Parents' Guide to


By Polly Conway, Common Sense Media Reviewer

age 11+

Millions of user-created flash card sets; some can be iffy.

Quizlet Poster Image

A Lot or a Little?

What you will—and won't—find in this website.

Community Reviews

age 10+

Based on 24 parent reviews

age 3+

Why make a website start charging kids in school as if they have money to sign up for another subscription to pay for. Ridiculous.
age 11+

Don't try you will just get angry

Don't waste your time! I have been using quizlet since I was in middle school and now it has just turned into absolute garbage. Everything that made it good is now behind a paywall where they make it seem like it will work and then they cut you off halfway through studying. Over the past two years it has gotten worse but now it is just unusable. The only feature you get to use now is the flashcard feature and they even took away all the parts of it that helped before like being able to sort the flashcards into piles based on your knowledge of them. It is so upsetting what it has become. Don't waste your time making anything on this site you spend ages making the flashcards and then it just takes it all away. Infuriating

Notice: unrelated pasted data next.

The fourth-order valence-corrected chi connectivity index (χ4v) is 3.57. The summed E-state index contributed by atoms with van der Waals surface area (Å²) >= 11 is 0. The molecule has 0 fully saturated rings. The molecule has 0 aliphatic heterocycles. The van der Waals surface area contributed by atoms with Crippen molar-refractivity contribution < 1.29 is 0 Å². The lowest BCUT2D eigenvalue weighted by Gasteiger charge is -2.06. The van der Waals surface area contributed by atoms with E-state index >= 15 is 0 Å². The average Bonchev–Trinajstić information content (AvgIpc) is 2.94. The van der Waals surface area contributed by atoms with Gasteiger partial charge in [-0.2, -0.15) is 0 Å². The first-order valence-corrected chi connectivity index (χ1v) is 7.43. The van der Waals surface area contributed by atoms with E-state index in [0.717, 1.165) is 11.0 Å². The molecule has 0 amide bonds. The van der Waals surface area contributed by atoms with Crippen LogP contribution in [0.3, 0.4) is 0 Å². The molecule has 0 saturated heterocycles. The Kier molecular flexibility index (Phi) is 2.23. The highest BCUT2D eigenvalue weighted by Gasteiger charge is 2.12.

Privacy Rating Warning

  • Unclear whether personal information is sold or rented to third parties.
  • Personal information is shared for third-party marketing.
  • Personalised advertising is displayed.
  • Data are collected by third-parties for their own purposes.
  • Unclear whether this product uses a user's information to track and target advertisements on other third-party websites or services.
  • Data profiles are created and used for personalised advertisements.

Is It Any Good?

Our review:
Parents say (24 ):
Kids say (44 ):

Quizlet is a basic framework that students fill with their own information. Therefore, its quality depends on the accuracy of the user-created flash card sets. On the whole, they're pretty good, sometimes great, but there are some unhelpful and inappropriate sets floating around, too. That said, Quizlet offers some benefits as a study aid. Its social perks are nice: Kids are able to compete against their friends and discuss sets, and entire classes can share teacher-created sets. The ability to choose flash card photos from Flickr's pool of Creative Commons-licensed photography really adds to Quizlet's efficacy for subjects like anatomy -- and the various modes of play give students some variety when studying.

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